EB: It's going to take longer than you think—and that’s a good thing.
Q: How many unpublished and half-finished books do you have?
EB: I have a practice novel that, by the grace of God, did not get published. I have started and abandoned a few things along the way. And I have a good chunk of a TV pilot written.
Q: Do you have any writing quirks?
EB: Some people find it strange how much I like the revision and editing part of writing over and above the drafting part.
Q: Tell us about yourself.
EB: I’ve worked in publishing for 17 years, most of that time as a copywriter in the marketing department. I’ve been married to my high school sweetheart for 18 years. I have a 10-year-old son who is a 1st degree black belt and a 6-year-old chihuahua mix who is a total spaz. We live in a little brick house about halfway between angry protestors at the state capitol and couch-burning frat boys at Michigan State University. And yet, it is really quite peaceful.
Q: How did you get into writing?
EB: I was an English major, so I adore great writing, be it novels, poetry, plays, short stories, or essays. After reading other people’s novels for work for about a decade, I think it was inevitable that I would try my hand at writing one.
Q: What do you like to do when you’re not writing?
EB: I love to get outside as far away from civilization as I can manage. Sometimes that’s the local nature center. Sometimes that’s Michigan’s Upper Peninsula. I love photographing the natural world. I also paint in watercolor and oil.
Q: Apart from novel writing, do you do any other kind(s) of writing?
EB: I write poetry, generally during seasonal transitions—winter to spring, summer to autumn, and autumn to winter. Apparently, I don’t find summer terribly inspiring.
Q: Share something about you most people probably don’t know.
EB: My seagull impression is uncanny.
Q: Which book influenced you the most?
EB: I think my view of the value of the natural world and the careless destructiveness of mankind was deeply impacted by reading Watership Down by Richard Adams a couple dozen times in my childhood and young adulthood.
Q: What are you working on right now?
EB: For National Novel Writing Month, I started drafting a story about two very different sisters on a hiking trip gone wrong. My sister and I take an annual backcountry camping trip, but the story is not about us. We’re of German stock on our dad’s side, so most of the time we’re hiking we don’t even talk. That would be pretty boring to read about!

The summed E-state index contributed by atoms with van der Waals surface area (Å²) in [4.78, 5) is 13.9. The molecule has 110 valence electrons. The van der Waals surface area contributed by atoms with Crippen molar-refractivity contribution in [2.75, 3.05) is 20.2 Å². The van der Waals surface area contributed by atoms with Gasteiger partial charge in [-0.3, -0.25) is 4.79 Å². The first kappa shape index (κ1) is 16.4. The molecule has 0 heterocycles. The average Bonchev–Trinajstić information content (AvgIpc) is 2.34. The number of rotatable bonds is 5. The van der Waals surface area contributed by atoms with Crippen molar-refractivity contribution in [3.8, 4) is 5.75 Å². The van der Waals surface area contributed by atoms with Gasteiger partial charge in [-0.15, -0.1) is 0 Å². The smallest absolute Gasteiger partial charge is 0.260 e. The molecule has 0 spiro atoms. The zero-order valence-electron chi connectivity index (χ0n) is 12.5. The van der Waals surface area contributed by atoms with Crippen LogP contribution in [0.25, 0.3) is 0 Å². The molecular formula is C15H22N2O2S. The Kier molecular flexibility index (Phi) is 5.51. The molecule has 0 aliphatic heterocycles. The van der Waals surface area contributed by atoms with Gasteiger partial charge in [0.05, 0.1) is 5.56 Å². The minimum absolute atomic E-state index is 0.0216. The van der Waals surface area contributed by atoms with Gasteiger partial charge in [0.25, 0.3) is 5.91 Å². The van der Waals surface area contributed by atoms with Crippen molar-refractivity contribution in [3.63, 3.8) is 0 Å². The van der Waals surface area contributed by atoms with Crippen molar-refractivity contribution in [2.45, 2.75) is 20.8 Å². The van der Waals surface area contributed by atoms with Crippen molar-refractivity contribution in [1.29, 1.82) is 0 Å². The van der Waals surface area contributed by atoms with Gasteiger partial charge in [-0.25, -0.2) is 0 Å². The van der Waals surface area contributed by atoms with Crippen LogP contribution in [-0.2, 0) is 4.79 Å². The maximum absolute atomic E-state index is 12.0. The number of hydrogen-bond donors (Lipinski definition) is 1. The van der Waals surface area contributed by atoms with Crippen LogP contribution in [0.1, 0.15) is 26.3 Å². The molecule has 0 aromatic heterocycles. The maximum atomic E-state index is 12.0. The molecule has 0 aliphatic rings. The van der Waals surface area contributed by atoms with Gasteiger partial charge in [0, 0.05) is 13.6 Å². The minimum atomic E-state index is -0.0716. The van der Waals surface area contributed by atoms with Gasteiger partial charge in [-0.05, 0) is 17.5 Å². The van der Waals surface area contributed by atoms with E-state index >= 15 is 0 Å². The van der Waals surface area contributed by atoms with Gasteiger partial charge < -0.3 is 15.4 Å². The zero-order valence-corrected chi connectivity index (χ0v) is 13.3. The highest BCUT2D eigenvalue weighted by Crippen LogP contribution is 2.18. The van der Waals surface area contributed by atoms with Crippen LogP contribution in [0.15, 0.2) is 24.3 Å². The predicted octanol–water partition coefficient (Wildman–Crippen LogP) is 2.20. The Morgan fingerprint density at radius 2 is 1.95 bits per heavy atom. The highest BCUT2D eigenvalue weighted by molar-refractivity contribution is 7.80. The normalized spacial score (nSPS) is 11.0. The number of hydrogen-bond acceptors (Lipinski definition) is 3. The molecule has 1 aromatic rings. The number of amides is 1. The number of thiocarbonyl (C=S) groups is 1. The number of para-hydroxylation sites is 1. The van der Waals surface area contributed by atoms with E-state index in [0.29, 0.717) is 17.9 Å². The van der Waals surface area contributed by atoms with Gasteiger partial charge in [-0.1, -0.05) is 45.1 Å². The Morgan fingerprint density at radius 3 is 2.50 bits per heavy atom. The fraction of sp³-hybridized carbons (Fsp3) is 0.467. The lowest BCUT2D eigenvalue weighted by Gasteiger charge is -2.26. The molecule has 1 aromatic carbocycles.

Q: What’s your favorite writing advice?
EB: Write the book you want to read. In other words, don’t try to follow trends or make others happy. Write for yourself. There are bound to other people out there who will like it.
Q: The books you’re currently reading
EB: The Patricide of George Benjamin Hill by James Charlesworth, The Weight of Glory by C. S. Lewis, and Day by Day through the Gospel of John compiled & edited by Lance Wubbels.
Q: What can we expect from your next book?
EB: My second book, The Words between Us,comes out this September. It’s a story about bookstores, books, first loves, and second chances that explores the power of words—the ones we read, the ones we write, and the ones we say to one another. It’s sort of a coming-of-age story mixed with romance and family drama that is a perfect choice for book clubs.
Erin Bartels Biography
Erin Bartels is a copywriter and freelance editor by day, a novelist by night, and a painter, seamstress, poet, and photographer in between. Her debut novel, We Hope for Better Things, is scheduled to be released in January 2019 from Revell Books, followed in September 2019 with The Words Between Us, which was a finalist for the 2015 Rising Star Award from the Women’s Fiction Writers Association. Her short story “This Elegant Ruin” was a finalist in The Saturday Evening Post 2014 Great American Fiction Contest. Her poems have been published by The Lyric and The East Lansing Poetry Attack. A member of the Capital City Writers Association and the Women’s Fiction Writers Association, she is former features editor of WFWA’s Write On! magazine.
Links to Erin Bartels